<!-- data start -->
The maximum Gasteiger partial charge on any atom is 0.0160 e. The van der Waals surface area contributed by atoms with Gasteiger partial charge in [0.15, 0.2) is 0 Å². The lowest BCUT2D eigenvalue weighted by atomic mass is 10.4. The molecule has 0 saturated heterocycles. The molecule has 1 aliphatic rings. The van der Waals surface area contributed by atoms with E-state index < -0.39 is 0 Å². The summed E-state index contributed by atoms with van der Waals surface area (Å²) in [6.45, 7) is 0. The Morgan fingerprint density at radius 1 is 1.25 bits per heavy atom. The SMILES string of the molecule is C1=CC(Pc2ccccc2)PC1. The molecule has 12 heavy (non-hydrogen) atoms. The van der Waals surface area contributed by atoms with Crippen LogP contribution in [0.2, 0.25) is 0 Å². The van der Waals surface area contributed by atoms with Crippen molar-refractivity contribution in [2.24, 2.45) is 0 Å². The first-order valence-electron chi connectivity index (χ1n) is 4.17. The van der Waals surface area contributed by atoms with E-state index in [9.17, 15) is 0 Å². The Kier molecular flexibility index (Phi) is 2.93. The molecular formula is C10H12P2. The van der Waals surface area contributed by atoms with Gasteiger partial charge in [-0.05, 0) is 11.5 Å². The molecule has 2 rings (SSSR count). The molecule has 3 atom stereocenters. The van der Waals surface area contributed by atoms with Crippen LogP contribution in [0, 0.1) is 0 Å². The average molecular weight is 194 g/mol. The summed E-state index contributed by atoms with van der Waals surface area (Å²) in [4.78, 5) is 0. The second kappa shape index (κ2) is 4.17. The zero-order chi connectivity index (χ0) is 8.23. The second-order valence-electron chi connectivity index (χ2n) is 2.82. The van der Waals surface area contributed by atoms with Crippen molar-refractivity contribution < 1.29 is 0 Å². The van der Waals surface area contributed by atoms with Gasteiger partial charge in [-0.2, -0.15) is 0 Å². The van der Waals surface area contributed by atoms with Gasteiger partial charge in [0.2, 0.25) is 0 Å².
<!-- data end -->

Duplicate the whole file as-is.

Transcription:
The maximum Gasteiger partial charge on any atom is 0.0160 e. The van der Waals surface area contributed by atoms with Gasteiger partial charge in [0.15, 0.2) is 0 Å². The lowest BCUT2D eigenvalue weighted by atomic mass is 10.4. The molecule has 0 saturated heterocycles. The molecule has 1 aliphatic rings. The van der Waals surface area contributed by atoms with E-state index < -0.39 is 0 Å². The summed E-state index contributed by atoms with van der Waals surface area (Å²) in [6.45, 7) is 0. The Morgan fingerprint density at radius 1 is 1.25 bits per heavy atom. The SMILES string of the molecule is C1=CC(Pc2ccccc2)PC1. The molecule has 12 heavy (non-hydrogen) atoms. The van der Waals surface area contributed by atoms with Crippen LogP contribution in [0.2, 0.25) is 0 Å². The van der Waals surface area contributed by atoms with Crippen molar-refractivity contribution in [2.24, 2.45) is 0 Å². The first-order valence-electron chi connectivity index (χ1n) is 4.17. The van der Waals surface area contributed by atoms with E-state index in [9.17, 15) is 0 Å². The Kier molecular flexibility index (Phi) is 2.93. The molecular formula is C10H12P2. The van der Waals surface area contributed by atoms with Gasteiger partial charge in [-0.05, 0) is 11.5 Å². The molecule has 2 rings (SSSR count). The molecule has 3 atom stereocenters. The van der Waals surface area contributed by atoms with Crippen LogP contribution in [0, 0.1) is 0 Å². The average molecular weight is 194 g/mol. The summed E-state index contributed by atoms with van der Waals surface area (Å²) in [4.78, 5) is 0. The second kappa shape index (κ2) is 4.17. The zero-order chi connectivity index (χ0) is 8.23. The second-order valence-electron chi connectivity index (χ2n) is 2.82. The van der Waals surface area contributed by atoms with Crippen molar-refractivity contribution < 1.29 is 0 Å². The van der Waals surface area contributed by atoms with Gasteiger partial charge in [-0.2, -0.15) is 0 Å². The van der Waals surface area contributed by atoms with Gasteiger partial charge in [0.2, 0.25) is 0 Å².